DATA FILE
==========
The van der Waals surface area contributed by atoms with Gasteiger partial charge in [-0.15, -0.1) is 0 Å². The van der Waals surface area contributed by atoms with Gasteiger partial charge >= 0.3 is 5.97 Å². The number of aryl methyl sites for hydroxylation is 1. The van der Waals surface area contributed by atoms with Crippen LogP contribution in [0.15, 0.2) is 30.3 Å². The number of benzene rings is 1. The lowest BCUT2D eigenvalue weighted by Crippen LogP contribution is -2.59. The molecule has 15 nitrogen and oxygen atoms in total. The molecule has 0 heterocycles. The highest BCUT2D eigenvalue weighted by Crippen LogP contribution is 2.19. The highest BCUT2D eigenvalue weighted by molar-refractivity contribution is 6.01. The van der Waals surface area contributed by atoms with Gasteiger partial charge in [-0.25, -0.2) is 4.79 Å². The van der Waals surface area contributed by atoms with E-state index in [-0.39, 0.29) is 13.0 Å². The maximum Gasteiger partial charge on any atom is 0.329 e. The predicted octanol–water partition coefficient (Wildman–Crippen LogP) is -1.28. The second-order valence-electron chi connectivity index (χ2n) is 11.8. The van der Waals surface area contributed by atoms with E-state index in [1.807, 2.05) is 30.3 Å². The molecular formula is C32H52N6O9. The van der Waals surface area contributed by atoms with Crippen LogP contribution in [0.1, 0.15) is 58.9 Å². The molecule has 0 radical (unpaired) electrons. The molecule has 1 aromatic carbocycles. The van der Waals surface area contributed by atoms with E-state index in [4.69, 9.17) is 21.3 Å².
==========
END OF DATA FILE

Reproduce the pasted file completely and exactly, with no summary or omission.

The van der Waals surface area contributed by atoms with Gasteiger partial charge in [-0.15, -0.1) is 0 Å². The van der Waals surface area contributed by atoms with Gasteiger partial charge >= 0.3 is 5.97 Å². The number of aryl methyl sites for hydroxylation is 1. The van der Waals surface area contributed by atoms with Crippen LogP contribution in [0.15, 0.2) is 30.3 Å². The number of benzene rings is 1. The lowest BCUT2D eigenvalue weighted by Crippen LogP contribution is -2.59. The molecule has 15 nitrogen and oxygen atoms in total. The molecule has 0 heterocycles. The highest BCUT2D eigenvalue weighted by Crippen LogP contribution is 2.19. The highest BCUT2D eigenvalue weighted by molar-refractivity contribution is 6.01. The van der Waals surface area contributed by atoms with Gasteiger partial charge in [-0.25, -0.2) is 4.79 Å². The van der Waals surface area contributed by atoms with E-state index in [-0.39, 0.29) is 13.0 Å². The maximum Gasteiger partial charge on any atom is 0.329 e. The predicted octanol–water partition coefficient (Wildman–Crippen LogP) is -1.28. The second-order valence-electron chi connectivity index (χ2n) is 11.8. The van der Waals surface area contributed by atoms with E-state index in [1.807, 2.05) is 30.3 Å². The molecular formula is C32H52N6O9. The van der Waals surface area contributed by atoms with Crippen LogP contribution in [0.1, 0.15) is 58.9 Å². The molecule has 0 radical (unpaired) electrons. The molecule has 1 aromatic carbocycles. The van der Waals surface area contributed by atoms with E-state index in [4.69, 9.17) is 21.3 Å².